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UBC Theses and Dissertations

Intake procedure in social assistance administration : a study of the casework implications of intake, based on four comparative intake procedures in social service settings and the City Social Service Department of Vancouver Hawkes, Ronald Ernest

Abstract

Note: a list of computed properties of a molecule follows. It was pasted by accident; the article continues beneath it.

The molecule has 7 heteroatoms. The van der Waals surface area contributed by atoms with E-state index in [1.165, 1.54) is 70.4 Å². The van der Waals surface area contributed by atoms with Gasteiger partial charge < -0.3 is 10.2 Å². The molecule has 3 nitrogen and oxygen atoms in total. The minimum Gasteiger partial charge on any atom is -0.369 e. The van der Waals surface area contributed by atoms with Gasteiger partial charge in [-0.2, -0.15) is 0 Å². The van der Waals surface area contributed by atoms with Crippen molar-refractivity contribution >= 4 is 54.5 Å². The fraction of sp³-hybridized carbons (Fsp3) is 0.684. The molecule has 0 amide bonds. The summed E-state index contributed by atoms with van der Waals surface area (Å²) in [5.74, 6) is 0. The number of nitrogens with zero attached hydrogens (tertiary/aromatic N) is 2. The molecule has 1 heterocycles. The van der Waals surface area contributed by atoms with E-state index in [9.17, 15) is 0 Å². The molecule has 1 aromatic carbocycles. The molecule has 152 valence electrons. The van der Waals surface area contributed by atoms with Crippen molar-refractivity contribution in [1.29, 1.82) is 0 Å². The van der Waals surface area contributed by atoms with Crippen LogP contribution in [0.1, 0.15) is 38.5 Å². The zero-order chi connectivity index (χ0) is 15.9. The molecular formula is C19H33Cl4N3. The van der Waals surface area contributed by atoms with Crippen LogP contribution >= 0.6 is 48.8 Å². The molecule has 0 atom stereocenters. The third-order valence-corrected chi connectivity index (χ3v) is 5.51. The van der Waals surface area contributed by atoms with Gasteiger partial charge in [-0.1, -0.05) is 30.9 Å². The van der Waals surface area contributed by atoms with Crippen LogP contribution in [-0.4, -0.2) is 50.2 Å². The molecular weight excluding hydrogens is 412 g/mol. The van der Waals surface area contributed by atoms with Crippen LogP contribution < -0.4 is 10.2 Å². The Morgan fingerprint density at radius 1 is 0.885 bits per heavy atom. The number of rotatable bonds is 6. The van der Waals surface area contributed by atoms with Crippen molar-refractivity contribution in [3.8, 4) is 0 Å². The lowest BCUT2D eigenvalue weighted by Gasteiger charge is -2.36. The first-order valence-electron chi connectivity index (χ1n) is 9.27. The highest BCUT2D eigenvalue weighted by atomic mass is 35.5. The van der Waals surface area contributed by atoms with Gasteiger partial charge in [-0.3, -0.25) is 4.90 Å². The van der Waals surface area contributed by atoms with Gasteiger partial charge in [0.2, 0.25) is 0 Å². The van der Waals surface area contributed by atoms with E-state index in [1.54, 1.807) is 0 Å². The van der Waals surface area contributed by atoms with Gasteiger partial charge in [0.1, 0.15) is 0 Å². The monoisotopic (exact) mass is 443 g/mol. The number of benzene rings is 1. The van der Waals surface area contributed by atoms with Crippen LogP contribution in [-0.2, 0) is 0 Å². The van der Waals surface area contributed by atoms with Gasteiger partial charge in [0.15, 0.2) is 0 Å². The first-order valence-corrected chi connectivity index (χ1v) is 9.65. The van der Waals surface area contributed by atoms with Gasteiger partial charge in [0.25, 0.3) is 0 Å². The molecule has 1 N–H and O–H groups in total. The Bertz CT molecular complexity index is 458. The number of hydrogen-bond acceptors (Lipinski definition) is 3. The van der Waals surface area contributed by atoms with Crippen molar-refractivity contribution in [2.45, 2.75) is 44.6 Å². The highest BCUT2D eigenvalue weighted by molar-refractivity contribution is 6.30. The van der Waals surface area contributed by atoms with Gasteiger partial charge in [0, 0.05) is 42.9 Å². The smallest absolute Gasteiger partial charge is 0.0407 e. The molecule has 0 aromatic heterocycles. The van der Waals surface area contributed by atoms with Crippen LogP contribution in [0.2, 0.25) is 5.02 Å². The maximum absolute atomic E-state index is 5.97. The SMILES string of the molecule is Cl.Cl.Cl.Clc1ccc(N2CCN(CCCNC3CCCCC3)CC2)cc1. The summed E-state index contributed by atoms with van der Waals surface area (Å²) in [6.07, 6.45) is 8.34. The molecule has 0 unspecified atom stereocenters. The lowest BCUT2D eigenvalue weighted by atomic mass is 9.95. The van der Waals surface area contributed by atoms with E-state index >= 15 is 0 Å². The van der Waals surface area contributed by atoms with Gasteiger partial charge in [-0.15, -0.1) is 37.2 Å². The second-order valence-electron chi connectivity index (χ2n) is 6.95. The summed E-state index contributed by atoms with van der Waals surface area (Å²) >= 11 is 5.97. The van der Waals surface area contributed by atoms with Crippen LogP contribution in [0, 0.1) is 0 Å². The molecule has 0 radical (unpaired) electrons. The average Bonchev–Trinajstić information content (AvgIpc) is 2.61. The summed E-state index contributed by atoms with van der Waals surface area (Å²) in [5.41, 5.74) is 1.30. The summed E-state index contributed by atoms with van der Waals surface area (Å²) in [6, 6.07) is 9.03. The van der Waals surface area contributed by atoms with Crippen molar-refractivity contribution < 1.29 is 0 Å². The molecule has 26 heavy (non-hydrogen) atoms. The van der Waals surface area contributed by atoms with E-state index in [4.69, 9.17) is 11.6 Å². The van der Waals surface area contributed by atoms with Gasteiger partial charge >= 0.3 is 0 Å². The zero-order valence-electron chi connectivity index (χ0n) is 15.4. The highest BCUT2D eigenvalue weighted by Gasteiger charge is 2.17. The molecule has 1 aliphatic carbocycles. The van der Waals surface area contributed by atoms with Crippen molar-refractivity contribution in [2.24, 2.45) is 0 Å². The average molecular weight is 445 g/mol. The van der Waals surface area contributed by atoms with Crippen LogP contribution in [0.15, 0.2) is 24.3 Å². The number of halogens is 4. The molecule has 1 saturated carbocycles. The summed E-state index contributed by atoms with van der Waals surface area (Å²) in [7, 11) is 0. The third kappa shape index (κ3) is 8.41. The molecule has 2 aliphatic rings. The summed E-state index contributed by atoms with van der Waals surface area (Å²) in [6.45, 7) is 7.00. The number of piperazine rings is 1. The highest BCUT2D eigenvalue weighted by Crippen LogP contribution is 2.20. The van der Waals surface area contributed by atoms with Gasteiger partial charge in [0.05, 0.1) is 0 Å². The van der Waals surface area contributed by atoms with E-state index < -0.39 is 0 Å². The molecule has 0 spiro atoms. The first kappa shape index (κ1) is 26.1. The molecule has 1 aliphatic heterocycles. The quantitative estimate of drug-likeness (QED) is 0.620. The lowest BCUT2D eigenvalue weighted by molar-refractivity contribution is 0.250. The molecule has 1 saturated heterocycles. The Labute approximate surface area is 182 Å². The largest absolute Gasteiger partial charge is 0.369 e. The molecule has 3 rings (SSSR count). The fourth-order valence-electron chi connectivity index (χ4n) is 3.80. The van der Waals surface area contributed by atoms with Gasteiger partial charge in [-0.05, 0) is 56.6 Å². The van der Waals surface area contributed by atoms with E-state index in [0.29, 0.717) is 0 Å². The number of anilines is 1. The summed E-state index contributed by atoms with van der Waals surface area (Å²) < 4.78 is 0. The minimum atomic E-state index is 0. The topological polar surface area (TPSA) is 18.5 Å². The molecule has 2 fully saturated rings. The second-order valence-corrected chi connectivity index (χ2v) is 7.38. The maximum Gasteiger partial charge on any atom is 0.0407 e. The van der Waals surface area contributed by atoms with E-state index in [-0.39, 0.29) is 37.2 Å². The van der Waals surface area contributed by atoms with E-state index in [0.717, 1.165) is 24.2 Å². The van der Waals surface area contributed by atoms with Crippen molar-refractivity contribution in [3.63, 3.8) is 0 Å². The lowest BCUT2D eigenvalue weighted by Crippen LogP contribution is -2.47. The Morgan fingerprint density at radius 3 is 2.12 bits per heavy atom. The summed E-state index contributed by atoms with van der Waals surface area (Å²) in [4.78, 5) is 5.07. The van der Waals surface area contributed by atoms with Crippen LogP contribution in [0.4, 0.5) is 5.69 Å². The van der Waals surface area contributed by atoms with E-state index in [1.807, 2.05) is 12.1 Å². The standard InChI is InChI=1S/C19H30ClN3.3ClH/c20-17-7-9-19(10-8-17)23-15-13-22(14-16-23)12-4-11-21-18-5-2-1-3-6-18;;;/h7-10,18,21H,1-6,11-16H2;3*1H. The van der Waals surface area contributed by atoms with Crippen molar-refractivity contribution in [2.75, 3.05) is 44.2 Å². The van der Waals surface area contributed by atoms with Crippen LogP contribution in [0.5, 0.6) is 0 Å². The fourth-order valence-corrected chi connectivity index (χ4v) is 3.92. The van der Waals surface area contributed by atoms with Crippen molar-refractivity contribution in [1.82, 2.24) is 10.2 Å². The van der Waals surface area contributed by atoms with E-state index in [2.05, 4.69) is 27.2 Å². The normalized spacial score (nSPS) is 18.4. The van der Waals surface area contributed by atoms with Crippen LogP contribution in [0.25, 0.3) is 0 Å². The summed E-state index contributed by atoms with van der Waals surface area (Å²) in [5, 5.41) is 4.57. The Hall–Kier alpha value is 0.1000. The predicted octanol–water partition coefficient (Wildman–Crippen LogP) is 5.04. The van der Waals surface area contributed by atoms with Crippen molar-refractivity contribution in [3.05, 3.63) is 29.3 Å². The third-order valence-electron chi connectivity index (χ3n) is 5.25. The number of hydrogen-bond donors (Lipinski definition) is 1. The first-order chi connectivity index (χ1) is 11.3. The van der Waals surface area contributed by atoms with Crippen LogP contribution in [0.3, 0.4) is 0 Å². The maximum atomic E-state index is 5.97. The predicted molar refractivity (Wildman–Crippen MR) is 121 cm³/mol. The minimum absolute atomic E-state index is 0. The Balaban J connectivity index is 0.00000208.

This study involves a definition of sound intake procedure and an analysis of the presently established intake procedure in the Vancouver City Social Service Department. The focus of the enquiry is the effectiveness of the intake procedure in meeting the needs of clients who make application for social assistance. The effectiveness is measured in terms of study, diagnosis, and treatment, and the need for skilled case handling at the first point of contact between agency and applicant. Five types of intake cases are distinguished and illustrated. The referral process is studied as a secondary focus, three types of referral being distinguished. Material for the study was gathered from current texts and articles on comparative intake procedures, interviews with the administrator, unit directors and workers of the City Social Service Department, interviews with the directors of hospital and T.B. social service departments, and by the analysis of representative and illustrative case material. This study substantiates the belief that casework can and should be done in a public welfare programme. It also shows through case analysis that casework is required at the intake level, and the success of intake procedure depends upon the employ of skilled and qualified social caseworkers. Other matters determining the success of intake procedure are suitable office environment for the public, adequate stenographic aid for the social workers, skilled use of interviewing time, and sound referral process. Many problems exist which prevent maximum service to clients. Solutions to these problems are possible without major change in the administration, structure, or budget, and are implications for policy change. The study finally indicates the need for more adequate interpretation of policy change to the city council and to the community if the public assistance programme is to enjoy public sympathy and understanding.

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